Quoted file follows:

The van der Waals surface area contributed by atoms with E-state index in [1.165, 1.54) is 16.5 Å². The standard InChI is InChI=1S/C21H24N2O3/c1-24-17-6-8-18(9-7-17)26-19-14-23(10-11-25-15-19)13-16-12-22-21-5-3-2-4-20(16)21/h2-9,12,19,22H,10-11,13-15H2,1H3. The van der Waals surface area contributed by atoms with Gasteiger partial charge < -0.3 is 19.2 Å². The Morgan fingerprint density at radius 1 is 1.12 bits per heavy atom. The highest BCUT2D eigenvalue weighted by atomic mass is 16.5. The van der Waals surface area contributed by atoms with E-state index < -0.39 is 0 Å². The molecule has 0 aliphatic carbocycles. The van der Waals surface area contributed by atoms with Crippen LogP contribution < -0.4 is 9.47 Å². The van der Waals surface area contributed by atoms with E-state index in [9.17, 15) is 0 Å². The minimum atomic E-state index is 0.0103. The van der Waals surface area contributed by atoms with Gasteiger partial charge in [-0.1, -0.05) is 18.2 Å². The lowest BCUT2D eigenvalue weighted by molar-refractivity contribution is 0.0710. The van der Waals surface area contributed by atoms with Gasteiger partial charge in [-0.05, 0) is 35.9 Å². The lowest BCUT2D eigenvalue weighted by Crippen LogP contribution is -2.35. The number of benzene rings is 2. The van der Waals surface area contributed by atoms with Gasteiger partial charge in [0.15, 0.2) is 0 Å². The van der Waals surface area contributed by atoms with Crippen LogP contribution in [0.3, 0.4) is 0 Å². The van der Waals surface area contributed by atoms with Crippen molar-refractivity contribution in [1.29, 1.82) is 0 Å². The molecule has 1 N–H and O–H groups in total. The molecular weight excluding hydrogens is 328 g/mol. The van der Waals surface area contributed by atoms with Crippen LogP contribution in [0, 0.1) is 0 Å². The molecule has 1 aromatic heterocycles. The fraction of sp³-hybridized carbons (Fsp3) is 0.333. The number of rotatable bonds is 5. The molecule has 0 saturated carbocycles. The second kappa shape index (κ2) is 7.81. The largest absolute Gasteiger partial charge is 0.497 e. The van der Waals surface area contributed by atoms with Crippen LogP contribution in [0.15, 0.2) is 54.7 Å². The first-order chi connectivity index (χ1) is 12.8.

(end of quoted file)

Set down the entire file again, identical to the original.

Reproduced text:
The van der Waals surface area contributed by atoms with E-state index in [1.165, 1.54) is 16.5 Å². The standard InChI is InChI=1S/C21H24N2O3/c1-24-17-6-8-18(9-7-17)26-19-14-23(10-11-25-15-19)13-16-12-22-21-5-3-2-4-20(16)21/h2-9,12,19,22H,10-11,13-15H2,1H3. The van der Waals surface area contributed by atoms with Gasteiger partial charge < -0.3 is 19.2 Å². The Morgan fingerprint density at radius 1 is 1.12 bits per heavy atom. The highest BCUT2D eigenvalue weighted by atomic mass is 16.5. The van der Waals surface area contributed by atoms with E-state index < -0.39 is 0 Å². The molecule has 0 aliphatic carbocycles. The van der Waals surface area contributed by atoms with Crippen LogP contribution < -0.4 is 9.47 Å². The van der Waals surface area contributed by atoms with E-state index in [9.17, 15) is 0 Å². The minimum atomic E-state index is 0.0103. The van der Waals surface area contributed by atoms with Gasteiger partial charge in [-0.1, -0.05) is 18.2 Å². The lowest BCUT2D eigenvalue weighted by molar-refractivity contribution is 0.0710. The van der Waals surface area contributed by atoms with Gasteiger partial charge in [-0.05, 0) is 35.9 Å². The lowest BCUT2D eigenvalue weighted by Crippen LogP contribution is -2.35. The number of benzene rings is 2. The van der Waals surface area contributed by atoms with Gasteiger partial charge in [0.15, 0.2) is 0 Å². The van der Waals surface area contributed by atoms with Crippen LogP contribution in [0.3, 0.4) is 0 Å². The van der Waals surface area contributed by atoms with Crippen molar-refractivity contribution in [1.29, 1.82) is 0 Å². The molecule has 1 N–H and O–H groups in total. The molecular weight excluding hydrogens is 328 g/mol. The van der Waals surface area contributed by atoms with Crippen LogP contribution in [0, 0.1) is 0 Å². The molecule has 1 aromatic heterocycles. The fraction of sp³-hybridized carbons (Fsp3) is 0.333. The number of rotatable bonds is 5. The molecule has 0 saturated carbocycles. The second kappa shape index (κ2) is 7.81. The largest absolute Gasteiger partial charge is 0.497 e. The van der Waals surface area contributed by atoms with Crippen LogP contribution in [0.15, 0.2) is 54.7 Å². The first-order chi connectivity index (χ1) is 12.8.